14 July 2011

The Cloyne Report: another moment of shame for the Catholic Church in Ireland

Interior of St Colman's Cathedral, Cobh, County Cork, Diocese of Cloyne

The main story in the Irish media today is the publication yesterday by the Irish Government on the Cloyne Report. The Commission that carried out the Dublin Report published in November 2009 was asked by the government to make a similar report on 'all complaints, allegations, concerns and suspicions of child sexual abuse made to the diocesan and other Catholic Church authorities and public and State authorities in the period 1 January 1996 - 1 February 2009'.

The homepage of the website of the Diocese of Cloyne carries links to the full text of the Report and has statements by the former bishop, Bishop John Magee, the Apostolic Administrator, Archbishop Dermot Clifford of Cashel and other diocesan officials.

I haven't read the Report yet but the newspapers report that it is scathing about Bishop Magee and also highly critical of the Vatican. The Irish Times says Papal nuncio 'distressed' by report. The Nuncio, Archbishop Giuseppe Leanza, met Foreign Minister and Deputy Prime Minister Eamon Gilmore at the latter's request today.

The Irish Times also reports on the reaction of Taoiseach (Prime Minister) Enda Kenny: The Vatican’s approach to clerical abuse inquiries in Ireland has been branded a disgrace by the Taoiseach today.

In the wake of the report into the Catholic Church’s response to allegations of abuse in the diocese of Cloyne, Enda Kenny warned new laws would not be stopped by canon rules.
The Taoiseach said the Government’s concerns must now be dealt with. “I think this is absolutely disgraceful that the Vatican took the view that it did in respect of something that’s as sensitive and as personal with such long-lasting difficulties for persons involved,” he said.

"The law of the land should not be stopped by a collar or a crozier," Mr Kenny said. Full report here.

I would say that by this stage apologies from Church leaders ring hollow with many people, including myself, even if they are sincere. Enormous damage has been done to the many individuals abused. Enormous damage has been done to the Church's ability to preach the Gospel. One of the most striking things in the Gospels is the people's response to Jesus: 'Here is a man who speaks with authority'. He had no position of authority. The people were comparing the inner authority that Jesus had to the lack of it that the 'authorities' had. For many Irish people, including those who have remained faithful, the bishops no longer have any authority.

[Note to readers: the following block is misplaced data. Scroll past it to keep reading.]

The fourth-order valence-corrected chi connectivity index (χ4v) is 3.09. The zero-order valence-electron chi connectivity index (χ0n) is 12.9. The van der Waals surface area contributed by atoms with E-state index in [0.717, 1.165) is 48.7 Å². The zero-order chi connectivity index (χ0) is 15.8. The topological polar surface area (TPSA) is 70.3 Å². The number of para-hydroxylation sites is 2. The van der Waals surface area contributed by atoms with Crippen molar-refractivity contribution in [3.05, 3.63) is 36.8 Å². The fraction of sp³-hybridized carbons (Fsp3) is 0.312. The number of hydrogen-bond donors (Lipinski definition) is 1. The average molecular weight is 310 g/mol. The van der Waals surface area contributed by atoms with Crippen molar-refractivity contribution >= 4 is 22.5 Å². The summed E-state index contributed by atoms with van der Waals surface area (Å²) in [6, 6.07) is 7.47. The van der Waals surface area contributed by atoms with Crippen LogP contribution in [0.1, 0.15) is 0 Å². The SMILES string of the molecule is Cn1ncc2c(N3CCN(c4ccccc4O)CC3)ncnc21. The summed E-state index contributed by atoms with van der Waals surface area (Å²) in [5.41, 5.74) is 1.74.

Maybe part of the way forward is for all of the bishops to offer their resignations. The Church in Ireland needs radical surgery. Those who have been abused need our prayers.

If we take seriously that the priest by virtue of his ordination is an alter Christus, 'another Christ', the implication of that is victims can see themselves as having been abused by Christ himself.

1 comment:

shane said...

Father I agree entirely with you. If the whole hierarchy resigned it would be an excellent statement of collective remorse. There's no point in bishops remaining where they are; no-one will take them seriously.

The Church in Ireland certainly does need radical reform, as does the Church as a whole. The enormously successful Council of Trent was convened to deal with abuses in the Church that led to the Reformation. The crisis in the Church now is probably greater than it was in the 16th century.

Sadly Paul VI and John Paul II made many disastrous episcopal appointments and Bishop Magee was obviously unsuitable from the beginning. I don't like the ACP, but Fr Tony Flannery had a good reflection published on their website:

http://www.associationofcatholicpriests.ie/2011/07/the-cloyne-report-tony-flannery/

Then John Magee was appointed bishop. Why was he appointed? He was clearly unsuitable, and was an imposition from Rome. Was it that they wanted to get rid of him over there, or that it was a reward for covering up the circumstances of John Paul I’s death. I don’t know, but it was a good example of the terrible policy of Episcopal appointments pursued by John Paul II, which I see as being one of the main reasons for the mess the Church finds itself in today. He was never fully accepted, and his manner and attitudes were foreign to many of the priests and people. He gathered some kudos by promoting perpetual adoration for a time. But I remember an old priest, now long dead, saying to me about 1990 that the diocese would reap a terrible whirlwind from the policies of John Magee.

Shane